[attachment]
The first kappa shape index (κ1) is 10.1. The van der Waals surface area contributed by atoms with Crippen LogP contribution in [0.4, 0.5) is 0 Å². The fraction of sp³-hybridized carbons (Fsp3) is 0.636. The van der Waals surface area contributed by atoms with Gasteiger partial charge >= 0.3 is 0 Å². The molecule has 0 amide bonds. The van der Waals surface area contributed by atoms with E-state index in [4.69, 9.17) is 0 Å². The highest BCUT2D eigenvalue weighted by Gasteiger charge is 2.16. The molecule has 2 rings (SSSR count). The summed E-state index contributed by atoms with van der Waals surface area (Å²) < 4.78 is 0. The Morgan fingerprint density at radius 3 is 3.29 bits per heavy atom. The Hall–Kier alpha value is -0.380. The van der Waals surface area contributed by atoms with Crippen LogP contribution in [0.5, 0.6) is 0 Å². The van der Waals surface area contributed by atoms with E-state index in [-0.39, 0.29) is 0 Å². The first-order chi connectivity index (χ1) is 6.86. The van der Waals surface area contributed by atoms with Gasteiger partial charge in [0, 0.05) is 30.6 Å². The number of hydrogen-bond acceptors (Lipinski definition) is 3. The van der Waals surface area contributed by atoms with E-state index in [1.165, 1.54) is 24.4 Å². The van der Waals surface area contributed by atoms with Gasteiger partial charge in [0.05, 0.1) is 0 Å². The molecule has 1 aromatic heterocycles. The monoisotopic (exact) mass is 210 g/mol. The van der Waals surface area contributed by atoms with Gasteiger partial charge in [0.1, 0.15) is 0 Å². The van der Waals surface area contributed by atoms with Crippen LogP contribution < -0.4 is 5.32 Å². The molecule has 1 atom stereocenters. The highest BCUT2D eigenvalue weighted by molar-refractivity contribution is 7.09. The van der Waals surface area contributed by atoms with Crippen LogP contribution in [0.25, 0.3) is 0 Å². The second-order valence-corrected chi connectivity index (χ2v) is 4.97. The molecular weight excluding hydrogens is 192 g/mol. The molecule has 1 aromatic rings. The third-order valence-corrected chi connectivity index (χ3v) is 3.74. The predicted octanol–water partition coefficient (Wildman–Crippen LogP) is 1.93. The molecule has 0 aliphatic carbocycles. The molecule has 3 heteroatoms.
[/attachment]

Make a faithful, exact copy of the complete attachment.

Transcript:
The first kappa shape index (κ1) is 10.1. The van der Waals surface area contributed by atoms with Crippen LogP contribution in [0.4, 0.5) is 0 Å². The fraction of sp³-hybridized carbons (Fsp3) is 0.636. The van der Waals surface area contributed by atoms with Gasteiger partial charge >= 0.3 is 0 Å². The molecule has 0 amide bonds. The van der Waals surface area contributed by atoms with E-state index in [4.69, 9.17) is 0 Å². The highest BCUT2D eigenvalue weighted by Gasteiger charge is 2.16. The molecule has 2 rings (SSSR count). The summed E-state index contributed by atoms with van der Waals surface area (Å²) < 4.78 is 0. The Morgan fingerprint density at radius 3 is 3.29 bits per heavy atom. The Hall–Kier alpha value is -0.380. The van der Waals surface area contributed by atoms with Crippen LogP contribution in [0.5, 0.6) is 0 Å². The van der Waals surface area contributed by atoms with E-state index in [-0.39, 0.29) is 0 Å². The first-order chi connectivity index (χ1) is 6.86. The van der Waals surface area contributed by atoms with Gasteiger partial charge in [0, 0.05) is 30.6 Å². The number of hydrogen-bond acceptors (Lipinski definition) is 3. The van der Waals surface area contributed by atoms with E-state index in [1.165, 1.54) is 24.4 Å². The van der Waals surface area contributed by atoms with Gasteiger partial charge in [0.05, 0.1) is 0 Å². The molecule has 1 aromatic heterocycles. The monoisotopic (exact) mass is 210 g/mol. The van der Waals surface area contributed by atoms with Gasteiger partial charge in [0.1, 0.15) is 0 Å². The van der Waals surface area contributed by atoms with Crippen LogP contribution < -0.4 is 5.32 Å². The molecule has 1 atom stereocenters. The highest BCUT2D eigenvalue weighted by molar-refractivity contribution is 7.09. The van der Waals surface area contributed by atoms with Crippen LogP contribution in [0.25, 0.3) is 0 Å². The second-order valence-corrected chi connectivity index (χ2v) is 4.97. The molecular weight excluding hydrogens is 192 g/mol. The molecule has 1 aromatic rings. The third-order valence-corrected chi connectivity index (χ3v) is 3.74. The predicted octanol–water partition coefficient (Wildman–Crippen LogP) is 1.93. The molecule has 0 aliphatic carbocycles. The molecule has 3 heteroatoms.